On Monday, August 11, 2014, I was sitting with my kids outside playing. They were in a wagon singing “So Long, Farewell” and pretending they were sailing to Ireland to pick up trash on their next expedition. A text from a dear friend came in. And then another and then a news alert. And it was absolutely heartbreaking and unbelievable news. Robin Williams was dead.
Before the sideline commentary starts about this being just another Hollywood star with a list of addictions who couldn’t get his stuff together, let me share a little story I haven’t told anyone — not my husband, not my best friend, not my parents, not my sister, not anyone. Because it is too precious to me. But now is the time. Now is the place.
After my first husband, Greg, died by suicide, I went on a travel quest of sorts, scattering his ashes where he requested and trying to piece my life and my soul back together as best I could. I spent quite a bit of time flying between Los Angeles (LAX) and Oakland, as I was living in West Hollywood but contemplating a move to San Francisco or Marin and visiting my best friend monthly at a minimum. Post 9/11 it wasn’t always easy to get a Tupperware of your late husband’s ashes through TSA security, and at LAX one afternoon I found myself on the receiving end of an agent with a power trip like no other. After several threats telling me I was going to have to toss the ashes and me going ballistic and falling into hysterics and finally having a real cop come in and look at the death certificate I always carried with me, I made it to the airport bar still crying and clutching my little container. I sat in a corner table facing the wall so no one could see how hysterical I was, with my whiskey on the rocks providing support, and I felt a hand on my shoulder. A soft voice stated, “Miss, I just want to be sure you are OK. I see you are traveling alone, and I saw what happened, and I just really want to be sure you are OK.” Through my tears, I could place the voice but couldn’t actually believe Robin Williams was just casually strolling through LAX and would actually take the time to stop to see if I was OK.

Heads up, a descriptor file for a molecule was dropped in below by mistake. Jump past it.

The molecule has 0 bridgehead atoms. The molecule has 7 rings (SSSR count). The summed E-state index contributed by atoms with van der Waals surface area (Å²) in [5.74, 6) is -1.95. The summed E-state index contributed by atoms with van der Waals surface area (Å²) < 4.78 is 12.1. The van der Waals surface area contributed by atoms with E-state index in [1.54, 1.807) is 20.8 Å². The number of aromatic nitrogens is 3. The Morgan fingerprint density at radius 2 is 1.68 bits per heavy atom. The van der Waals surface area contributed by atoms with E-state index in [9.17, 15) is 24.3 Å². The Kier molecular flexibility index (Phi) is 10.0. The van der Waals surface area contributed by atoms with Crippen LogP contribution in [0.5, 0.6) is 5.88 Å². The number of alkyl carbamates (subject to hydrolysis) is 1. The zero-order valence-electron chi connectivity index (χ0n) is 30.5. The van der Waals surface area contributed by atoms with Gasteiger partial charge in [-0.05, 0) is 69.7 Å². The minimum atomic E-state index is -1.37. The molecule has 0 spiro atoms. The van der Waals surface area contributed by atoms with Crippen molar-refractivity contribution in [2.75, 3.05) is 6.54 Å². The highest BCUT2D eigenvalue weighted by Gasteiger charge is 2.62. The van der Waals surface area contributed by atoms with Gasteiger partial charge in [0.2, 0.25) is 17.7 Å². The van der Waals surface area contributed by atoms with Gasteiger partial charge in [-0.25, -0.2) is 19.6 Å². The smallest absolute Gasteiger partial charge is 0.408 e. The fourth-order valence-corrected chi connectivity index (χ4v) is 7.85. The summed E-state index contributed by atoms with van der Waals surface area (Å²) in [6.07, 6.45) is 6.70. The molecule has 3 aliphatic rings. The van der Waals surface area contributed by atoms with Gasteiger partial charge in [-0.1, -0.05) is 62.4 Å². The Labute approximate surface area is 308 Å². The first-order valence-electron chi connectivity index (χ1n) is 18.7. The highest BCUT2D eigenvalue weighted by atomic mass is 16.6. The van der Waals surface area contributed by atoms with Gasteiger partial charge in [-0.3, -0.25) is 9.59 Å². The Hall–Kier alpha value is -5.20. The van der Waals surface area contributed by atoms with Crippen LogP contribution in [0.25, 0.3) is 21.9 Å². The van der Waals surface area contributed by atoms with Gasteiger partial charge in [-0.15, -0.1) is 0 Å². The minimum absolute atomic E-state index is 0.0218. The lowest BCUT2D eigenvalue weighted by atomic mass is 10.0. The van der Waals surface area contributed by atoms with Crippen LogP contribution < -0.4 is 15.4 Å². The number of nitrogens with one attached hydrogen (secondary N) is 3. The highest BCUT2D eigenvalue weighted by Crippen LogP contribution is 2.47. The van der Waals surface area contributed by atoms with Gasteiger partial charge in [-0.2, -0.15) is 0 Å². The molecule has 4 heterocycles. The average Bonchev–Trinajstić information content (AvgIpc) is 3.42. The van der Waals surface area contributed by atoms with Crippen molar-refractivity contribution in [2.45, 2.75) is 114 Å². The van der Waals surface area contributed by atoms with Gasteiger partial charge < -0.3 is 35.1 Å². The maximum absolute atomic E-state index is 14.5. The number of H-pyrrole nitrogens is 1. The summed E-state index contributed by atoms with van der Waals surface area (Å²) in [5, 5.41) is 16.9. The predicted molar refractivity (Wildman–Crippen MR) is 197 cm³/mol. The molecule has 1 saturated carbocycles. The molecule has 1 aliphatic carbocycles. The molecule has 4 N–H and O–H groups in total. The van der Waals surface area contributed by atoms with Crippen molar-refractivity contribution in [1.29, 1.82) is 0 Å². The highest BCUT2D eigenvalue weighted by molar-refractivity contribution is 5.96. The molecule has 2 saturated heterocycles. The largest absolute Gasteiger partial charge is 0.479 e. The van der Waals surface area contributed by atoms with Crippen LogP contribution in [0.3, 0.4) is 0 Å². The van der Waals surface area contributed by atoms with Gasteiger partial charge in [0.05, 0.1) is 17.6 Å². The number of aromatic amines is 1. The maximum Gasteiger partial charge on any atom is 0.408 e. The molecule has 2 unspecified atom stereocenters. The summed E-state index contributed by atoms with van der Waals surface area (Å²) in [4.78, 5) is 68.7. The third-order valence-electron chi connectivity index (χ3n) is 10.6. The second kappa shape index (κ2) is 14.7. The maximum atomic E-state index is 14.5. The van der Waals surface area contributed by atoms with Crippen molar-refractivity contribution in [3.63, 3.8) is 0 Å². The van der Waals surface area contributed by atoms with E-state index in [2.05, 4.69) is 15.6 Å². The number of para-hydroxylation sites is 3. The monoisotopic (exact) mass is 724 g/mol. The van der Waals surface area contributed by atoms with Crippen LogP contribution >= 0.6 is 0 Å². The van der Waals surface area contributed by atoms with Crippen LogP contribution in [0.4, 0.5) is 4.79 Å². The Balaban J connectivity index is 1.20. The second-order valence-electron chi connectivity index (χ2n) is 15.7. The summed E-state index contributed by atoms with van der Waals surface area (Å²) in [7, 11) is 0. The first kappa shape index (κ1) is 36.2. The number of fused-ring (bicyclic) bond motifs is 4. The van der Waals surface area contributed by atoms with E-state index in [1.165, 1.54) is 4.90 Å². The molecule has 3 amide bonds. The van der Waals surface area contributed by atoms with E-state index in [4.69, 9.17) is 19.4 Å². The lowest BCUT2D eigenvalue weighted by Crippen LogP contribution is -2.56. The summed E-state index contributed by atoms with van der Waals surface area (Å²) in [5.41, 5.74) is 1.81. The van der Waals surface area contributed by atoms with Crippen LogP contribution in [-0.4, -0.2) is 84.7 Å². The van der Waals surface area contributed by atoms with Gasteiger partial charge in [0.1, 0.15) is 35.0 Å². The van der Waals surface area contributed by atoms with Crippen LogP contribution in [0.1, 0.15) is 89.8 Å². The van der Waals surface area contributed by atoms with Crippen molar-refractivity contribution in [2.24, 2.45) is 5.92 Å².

I was still crying that ugly cry where you are trying to catch your breath, and I gave him the Cliff Notes version of circumstances. His eyes got a little glossy. His voice got softer. And he said to me, “Addiction is a real bitch. Mental illness and depression are the mother[s] of all bitches. I am so sorry for all the pain your husband was in. I’m so sorry for the pain you are in now. But it sounds like you have family and friends and love. And that tips the scale a bit, right?” And he walked me to the gate, as we were on the same commercial flight.
He was a gentle soul. He made us laugh, and he made us cry. He made us feel with his craft. He was honest about his demons. He was open about his mistakes and his faults. He was obviously in pain.